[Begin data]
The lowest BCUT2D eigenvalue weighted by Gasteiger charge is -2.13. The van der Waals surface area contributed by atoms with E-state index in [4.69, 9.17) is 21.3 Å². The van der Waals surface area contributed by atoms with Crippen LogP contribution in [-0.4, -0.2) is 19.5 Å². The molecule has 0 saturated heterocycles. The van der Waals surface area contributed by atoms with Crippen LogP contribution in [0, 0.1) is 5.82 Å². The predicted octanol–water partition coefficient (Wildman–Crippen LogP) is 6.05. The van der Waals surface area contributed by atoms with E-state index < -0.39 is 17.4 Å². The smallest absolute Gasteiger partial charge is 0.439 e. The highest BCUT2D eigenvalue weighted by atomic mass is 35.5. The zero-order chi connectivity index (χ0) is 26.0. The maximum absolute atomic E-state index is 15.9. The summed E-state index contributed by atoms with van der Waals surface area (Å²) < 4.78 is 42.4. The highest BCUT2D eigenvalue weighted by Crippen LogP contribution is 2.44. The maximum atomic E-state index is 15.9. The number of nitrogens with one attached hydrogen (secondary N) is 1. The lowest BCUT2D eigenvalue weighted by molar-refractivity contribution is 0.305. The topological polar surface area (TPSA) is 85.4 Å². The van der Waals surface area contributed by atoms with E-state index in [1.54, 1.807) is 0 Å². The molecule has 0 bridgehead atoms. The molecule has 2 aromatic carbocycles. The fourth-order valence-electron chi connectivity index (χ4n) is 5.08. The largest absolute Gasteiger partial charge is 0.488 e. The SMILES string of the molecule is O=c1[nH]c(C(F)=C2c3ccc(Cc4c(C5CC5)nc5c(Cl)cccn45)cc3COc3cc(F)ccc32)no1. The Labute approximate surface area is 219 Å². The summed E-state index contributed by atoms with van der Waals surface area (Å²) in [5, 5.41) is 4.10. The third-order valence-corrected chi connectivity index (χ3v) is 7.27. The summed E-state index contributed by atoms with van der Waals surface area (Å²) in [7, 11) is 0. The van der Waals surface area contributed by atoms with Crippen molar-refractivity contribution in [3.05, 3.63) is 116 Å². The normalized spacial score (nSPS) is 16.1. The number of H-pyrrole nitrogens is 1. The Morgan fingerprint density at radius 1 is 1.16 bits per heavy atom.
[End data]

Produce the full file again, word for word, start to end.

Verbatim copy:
The lowest BCUT2D eigenvalue weighted by Gasteiger charge is -2.13. The van der Waals surface area contributed by atoms with E-state index in [4.69, 9.17) is 21.3 Å². The van der Waals surface area contributed by atoms with Crippen LogP contribution in [-0.4, -0.2) is 19.5 Å². The molecule has 0 saturated heterocycles. The van der Waals surface area contributed by atoms with Crippen LogP contribution in [0, 0.1) is 5.82 Å². The predicted octanol–water partition coefficient (Wildman–Crippen LogP) is 6.05. The van der Waals surface area contributed by atoms with E-state index < -0.39 is 17.4 Å². The smallest absolute Gasteiger partial charge is 0.439 e. The highest BCUT2D eigenvalue weighted by atomic mass is 35.5. The zero-order chi connectivity index (χ0) is 26.0. The maximum absolute atomic E-state index is 15.9. The summed E-state index contributed by atoms with van der Waals surface area (Å²) < 4.78 is 42.4. The highest BCUT2D eigenvalue weighted by Crippen LogP contribution is 2.44. The maximum atomic E-state index is 15.9. The number of nitrogens with one attached hydrogen (secondary N) is 1. The lowest BCUT2D eigenvalue weighted by molar-refractivity contribution is 0.305. The topological polar surface area (TPSA) is 85.4 Å². The van der Waals surface area contributed by atoms with E-state index in [1.54, 1.807) is 0 Å². The molecule has 0 bridgehead atoms. The molecule has 2 aromatic carbocycles. The fourth-order valence-electron chi connectivity index (χ4n) is 5.08. The largest absolute Gasteiger partial charge is 0.488 e. The SMILES string of the molecule is O=c1[nH]c(C(F)=C2c3ccc(Cc4c(C5CC5)nc5c(Cl)cccn45)cc3COc3cc(F)ccc32)no1. The Labute approximate surface area is 219 Å². The summed E-state index contributed by atoms with van der Waals surface area (Å²) in [5, 5.41) is 4.10. The third-order valence-corrected chi connectivity index (χ3v) is 7.27. The summed E-state index contributed by atoms with van der Waals surface area (Å²) in [7, 11) is 0. The van der Waals surface area contributed by atoms with Crippen molar-refractivity contribution in [3.05, 3.63) is 116 Å². The normalized spacial score (nSPS) is 16.1. The number of H-pyrrole nitrogens is 1. The Morgan fingerprint density at radius 1 is 1.16 bits per heavy atom.